Accordingly, the present invention provides a low cost collapsible partition device which is adaptable to the trunks of many motor vehicles. In a preferred embodiment, the device makes advantageous use of anchors or other tie down means frequently included within the storage areas of motor vehicles and therefore does not require modifications to the motor vehicle storage areas. In a second preferred embodiment, the device is easily adapted to the trunk of a vehicle with few modifications.
Thus, in accordance with the present invention there is provided a collapsible partition for motor vehicle trunks which includes a transverse extending wall member to which side wall members are pivotably mounted. The collapsible partition is secured within the trunk of the motor vehicle by a pair of straps which are secured at a first end to the transverse wall member and at the second end to anchors located within the vehicle trunk. A liner is also provided and is secured to a bottom portion of the transverse and side wall members for defining a bottom for the partition device.
It is an object of the present invention to provide a collapsible partition device which may be used to simply and easily divide the large trunk area of a motor vehicle into smaller areas.
A further object of the present invention is to provide a collapsible partition device which is adaptable to most any motor vehicle trunk.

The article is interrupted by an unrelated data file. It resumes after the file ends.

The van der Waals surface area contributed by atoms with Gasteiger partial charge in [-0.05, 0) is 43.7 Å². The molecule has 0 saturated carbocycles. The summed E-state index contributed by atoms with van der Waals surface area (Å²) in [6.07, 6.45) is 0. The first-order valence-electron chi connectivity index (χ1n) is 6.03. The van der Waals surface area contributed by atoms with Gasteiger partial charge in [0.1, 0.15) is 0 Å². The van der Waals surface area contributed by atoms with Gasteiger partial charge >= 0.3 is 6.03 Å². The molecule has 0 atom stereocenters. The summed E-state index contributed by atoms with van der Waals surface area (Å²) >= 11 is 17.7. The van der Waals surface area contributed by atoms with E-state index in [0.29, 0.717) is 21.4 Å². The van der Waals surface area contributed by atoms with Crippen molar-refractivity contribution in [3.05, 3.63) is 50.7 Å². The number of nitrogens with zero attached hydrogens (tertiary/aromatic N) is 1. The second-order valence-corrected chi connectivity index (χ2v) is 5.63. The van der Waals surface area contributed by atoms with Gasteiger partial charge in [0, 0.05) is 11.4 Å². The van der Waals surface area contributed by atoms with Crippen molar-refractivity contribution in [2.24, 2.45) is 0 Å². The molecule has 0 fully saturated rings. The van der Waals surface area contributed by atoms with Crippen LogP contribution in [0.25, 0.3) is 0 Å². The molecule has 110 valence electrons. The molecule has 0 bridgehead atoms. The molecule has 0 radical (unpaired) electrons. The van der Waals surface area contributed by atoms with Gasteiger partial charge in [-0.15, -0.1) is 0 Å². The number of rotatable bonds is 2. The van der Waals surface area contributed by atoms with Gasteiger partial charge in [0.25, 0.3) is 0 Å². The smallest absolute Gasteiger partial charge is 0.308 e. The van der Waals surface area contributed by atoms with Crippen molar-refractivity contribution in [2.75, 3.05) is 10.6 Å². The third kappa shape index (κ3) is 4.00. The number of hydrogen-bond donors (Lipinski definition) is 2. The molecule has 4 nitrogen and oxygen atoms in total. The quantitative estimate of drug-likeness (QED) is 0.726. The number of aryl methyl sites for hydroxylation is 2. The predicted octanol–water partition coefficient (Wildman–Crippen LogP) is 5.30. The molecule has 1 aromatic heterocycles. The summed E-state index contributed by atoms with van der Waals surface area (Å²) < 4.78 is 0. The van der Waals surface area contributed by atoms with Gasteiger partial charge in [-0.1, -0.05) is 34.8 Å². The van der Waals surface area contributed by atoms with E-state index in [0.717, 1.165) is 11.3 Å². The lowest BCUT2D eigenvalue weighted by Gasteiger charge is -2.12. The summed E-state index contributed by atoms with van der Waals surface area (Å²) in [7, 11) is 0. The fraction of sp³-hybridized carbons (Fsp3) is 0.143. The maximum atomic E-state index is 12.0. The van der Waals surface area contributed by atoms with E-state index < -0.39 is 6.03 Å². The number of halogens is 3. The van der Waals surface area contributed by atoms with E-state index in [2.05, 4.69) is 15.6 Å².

Yet another object of the present invention is to provide a collapsible partition device which may be further used as a signal device.
Still another object of the present invention is to provide a collapsible partition device which can be set up by a person using one hand.
These and other advantages, objects and features of the present invention will become apparent to those skilled in the art by referring the following written description and drawings in which:
FIG. 1 is a perspective view of a trunk of a motor vehicle partially broken away to reveal the collapsible partition device of the present invention shown in the collapsed or stowed position;
FIG. 2 is a view similar to that of FIG. 1 showing the collapsible partition device of the present invention in an deployed position;
FIG. 3 is a rear view of the trunk showing the collapsible partition of the present invention positioned outside of the trunk for providing a caution sign;
FIG. 4 is a is a sectional view taken along line 4--4 of FIG. 2;
FIG. 5 is a perspective view of a motor vehicle trunk and illustrating a trunk partition device according to a second embodiment of the present invention with the partition shown in a raised position and shown in phantom in a stowed position;
FIG. 6 is a section taken along line 6--6 of FIG. 5 showing how the partition shown in FIG. 5 is secured in the raised position; and
FIG. 7 is a perspective view of a motor vehicle trunk and illustrating a third embodiment of the trunk partition of the present invention.
In general, the present invention is directed to a motor vehicle trunk partition 10 which can be collapsed into a folded stowed position and which may be deployed to partition a trunk of a motor vehicle into smaller stowage areas. The present invention is described with reference to preferred embodiments adapted for use with motor vehicles having a trunk. However, it should be appreciated that the teachings of the present invention are not so limited and may be adapted to partition devices for use in the storage areas of any number of vehicle types.
Referring to FIG. 1, the partition device 10 is shown stowed in the trunk opening 12 of an exemplary motor vehicle. In the stowed position, partition device 10 is positioned within the trunk and lies essentially flat on the floor of the trunk. In FIG. 2, partition device 10 is shown deployed within the trunk with transverse wall member 14, right and left side wall members 16 and 18, respectively, and rear wall 19 of trunk 12 defining a reduced size storage area.